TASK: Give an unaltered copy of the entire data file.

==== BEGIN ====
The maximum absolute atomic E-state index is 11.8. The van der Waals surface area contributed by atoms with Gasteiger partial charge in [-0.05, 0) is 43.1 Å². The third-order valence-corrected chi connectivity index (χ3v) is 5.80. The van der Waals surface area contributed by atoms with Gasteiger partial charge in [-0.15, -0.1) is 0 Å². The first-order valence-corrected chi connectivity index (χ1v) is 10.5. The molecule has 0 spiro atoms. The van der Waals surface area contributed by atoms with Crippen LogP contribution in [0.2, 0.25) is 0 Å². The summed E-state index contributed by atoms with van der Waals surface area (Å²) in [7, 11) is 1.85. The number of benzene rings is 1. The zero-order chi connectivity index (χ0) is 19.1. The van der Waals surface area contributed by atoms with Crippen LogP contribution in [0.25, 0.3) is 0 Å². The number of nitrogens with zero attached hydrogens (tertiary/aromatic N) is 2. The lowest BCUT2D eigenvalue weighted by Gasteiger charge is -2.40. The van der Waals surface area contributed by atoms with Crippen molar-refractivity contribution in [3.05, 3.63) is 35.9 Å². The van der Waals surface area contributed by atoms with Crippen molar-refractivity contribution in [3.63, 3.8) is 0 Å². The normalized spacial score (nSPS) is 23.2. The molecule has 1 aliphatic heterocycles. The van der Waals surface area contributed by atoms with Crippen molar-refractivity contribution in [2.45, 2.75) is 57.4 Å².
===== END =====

The maximum absolute atomic E-state index is 11.8. The van der Waals surface area contributed by atoms with Gasteiger partial charge in [-0.05, 0) is 43.1 Å². The third-order valence-corrected chi connectivity index (χ3v) is 5.80. The van der Waals surface area contributed by atoms with Gasteiger partial charge in [-0.15, -0.1) is 0 Å². The first-order valence-corrected chi connectivity index (χ1v) is 10.5. The molecule has 0 spiro atoms. The van der Waals surface area contributed by atoms with Crippen LogP contribution in [0.2, 0.25) is 0 Å². The summed E-state index contributed by atoms with van der Waals surface area (Å²) in [7, 11) is 1.85. The number of benzene rings is 1. The zero-order chi connectivity index (χ0) is 19.1. The van der Waals surface area contributed by atoms with Crippen LogP contribution in [0.25, 0.3) is 0 Å². The number of nitrogens with zero attached hydrogens (tertiary/aromatic N) is 2. The lowest BCUT2D eigenvalue weighted by Gasteiger charge is -2.40. The van der Waals surface area contributed by atoms with Crippen molar-refractivity contribution in [3.05, 3.63) is 35.9 Å². The van der Waals surface area contributed by atoms with Crippen molar-refractivity contribution in [3.63, 3.8) is 0 Å². The normalized spacial score (nSPS) is 23.2. The molecule has 1 aliphatic heterocycles. The van der Waals surface area contributed by atoms with Crippen molar-refractivity contribution in [2.45, 2.75) is 57.4 Å².